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The Cornelius Arms (MIssing Spoke Press) is a collection of 15 interrelated short stories about the residents of a low-rent apartment building in downtown Seattle just prior to the city's boom. The book's inhabitants include an aging tenant organizer, a Korean-American butterfly breeder, a Norwegian artist in exile from his past, an alcoholic Mormon woman, a pair of destitute junkies, a gang of skinheads plotting to assassinate the city's African American mayor, a middle-age gay man with HIV, and others trying to get by in a rapidly changing city.  In the tradition of short story cycles such as Sherwood Anderson's Winesburg, Ohio and Stuart Dybek's The Coast of Chicago, the stories in The Cornelius Arms develop the themes of place and community through the process of accumulation and recursivenessresulting in a compelling portrait of a unique moment in Seattle history.

Praise for The Cornelius Arms


"THIS IS FICTION TO REMIND YOU why you read: to see into the heart of human life.” — Thomas E Kennedy, author of In the Company of Angels, Beneath the Neon EggUnreal City, and other titles.


“DONAHUE'S STORIES INTRODUCE A GROUP OF TENANTS who, in their varied, decidedly non-affluent circumstances, define a pre-dot-com city on the verge of overwhelming change . . . These characters speak with distinct, memorable voices.  Together, their voices thread together and ultimately define a specific time in Seattle . . . The Cornelius Arms stories deliver a cumulative effect that is quite powerful.”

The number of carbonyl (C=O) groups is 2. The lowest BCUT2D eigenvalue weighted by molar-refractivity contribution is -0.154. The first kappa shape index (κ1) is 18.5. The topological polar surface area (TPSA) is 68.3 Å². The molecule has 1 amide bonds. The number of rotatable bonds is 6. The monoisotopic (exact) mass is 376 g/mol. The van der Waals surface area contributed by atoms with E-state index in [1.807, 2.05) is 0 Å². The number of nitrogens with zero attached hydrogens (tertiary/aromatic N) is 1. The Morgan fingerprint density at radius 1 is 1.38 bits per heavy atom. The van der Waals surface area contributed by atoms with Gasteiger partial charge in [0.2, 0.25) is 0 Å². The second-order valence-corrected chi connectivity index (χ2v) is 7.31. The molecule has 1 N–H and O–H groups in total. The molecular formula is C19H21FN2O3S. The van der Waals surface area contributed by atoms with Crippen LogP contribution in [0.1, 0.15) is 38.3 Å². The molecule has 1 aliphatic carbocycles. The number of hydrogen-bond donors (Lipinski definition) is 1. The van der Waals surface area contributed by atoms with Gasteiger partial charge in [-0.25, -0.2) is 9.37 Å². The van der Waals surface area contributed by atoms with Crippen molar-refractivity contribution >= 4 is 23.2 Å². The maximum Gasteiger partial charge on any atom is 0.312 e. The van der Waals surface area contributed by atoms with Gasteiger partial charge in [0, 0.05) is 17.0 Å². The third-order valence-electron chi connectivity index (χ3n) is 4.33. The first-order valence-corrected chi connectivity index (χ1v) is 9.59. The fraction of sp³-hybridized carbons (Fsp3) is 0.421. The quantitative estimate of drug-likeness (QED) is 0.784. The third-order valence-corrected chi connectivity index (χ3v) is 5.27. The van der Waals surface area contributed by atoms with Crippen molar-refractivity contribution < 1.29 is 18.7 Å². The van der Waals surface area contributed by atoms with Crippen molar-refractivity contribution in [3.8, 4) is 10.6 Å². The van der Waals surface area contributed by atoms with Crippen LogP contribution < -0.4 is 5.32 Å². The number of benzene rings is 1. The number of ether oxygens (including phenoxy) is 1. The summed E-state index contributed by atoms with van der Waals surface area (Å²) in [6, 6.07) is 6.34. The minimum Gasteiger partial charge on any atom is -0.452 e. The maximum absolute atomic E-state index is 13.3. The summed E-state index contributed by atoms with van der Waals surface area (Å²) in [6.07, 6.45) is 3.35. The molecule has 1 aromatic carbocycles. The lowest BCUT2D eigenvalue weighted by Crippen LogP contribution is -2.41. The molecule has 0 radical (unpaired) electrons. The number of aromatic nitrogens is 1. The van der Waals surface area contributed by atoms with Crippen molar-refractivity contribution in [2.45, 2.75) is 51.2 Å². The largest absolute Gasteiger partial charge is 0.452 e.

— The Seattle Weekly


“DONAHUE INTRODUCES A KALEIDOSCROPE OF CHARACTERS and tone to give a rare, intimate view of tenants' lives . . . Donahue is an extraordinarily talented writer.” — The Birmingham News


“IN THE CORNELIUS ARMS, Peter Donahue has gone to the hidden heart of Seattle, a city that has become increasingly known for its writers. In The Cornelius Arms—an evocative collection of short stories centered around the tenants in an old apartment building—he has given readers a rare view of this city beneath its smug, prosperous façade. There are people in Seattle who struggle and often fail. Donahue’s prose is sometimes subtle, sometimes vivid, but always appropriate. He has brought his characters and their settings to life and has made them memorable. This is a lovely collection that will draw readings into his Seattle-centered world and keep them there.” — Peter Bacho, author of Dark Blue Suit and Other Stories and Cebu


“IN VIVID PROSE, Donahue maps the declining years of an apartment building by chronicling the lives of its differently marginalized residents—from neo-Nazis and drug addicts to Native Americans and the self-exiled elderly. Donahue’s The Cornelius Arms is a place where the down-and-out rub shoulders with the hip, the bitter, the persistent, the abandoned, the exiled, and the mad. A wonderful, illuminating portrait of both Seattle and of an unsanitized and peculiarly rich life.” — Brian Evenson, author of Fugue State, Father of Lies, The Open Curtain, and other titles


“AN ADDED ATTRACTION OF THESE GATHERED STORIES is the interesting employment of milieu (as indicated by the collection’s title) as a foci of the lives portrayed in the world of hard and hardening realities—contemporary Seattle—that the fictions constitute by a process of accumulation as one reads from story to story. I am put in mind of story collections as established in our tradition as Sherwood Anderson’s Winesburg, Ohio and Mark Costello’s Murphy Stories.”  —  Gordon Weaver author of Long Odds and Four Decades: New and Selected Stories

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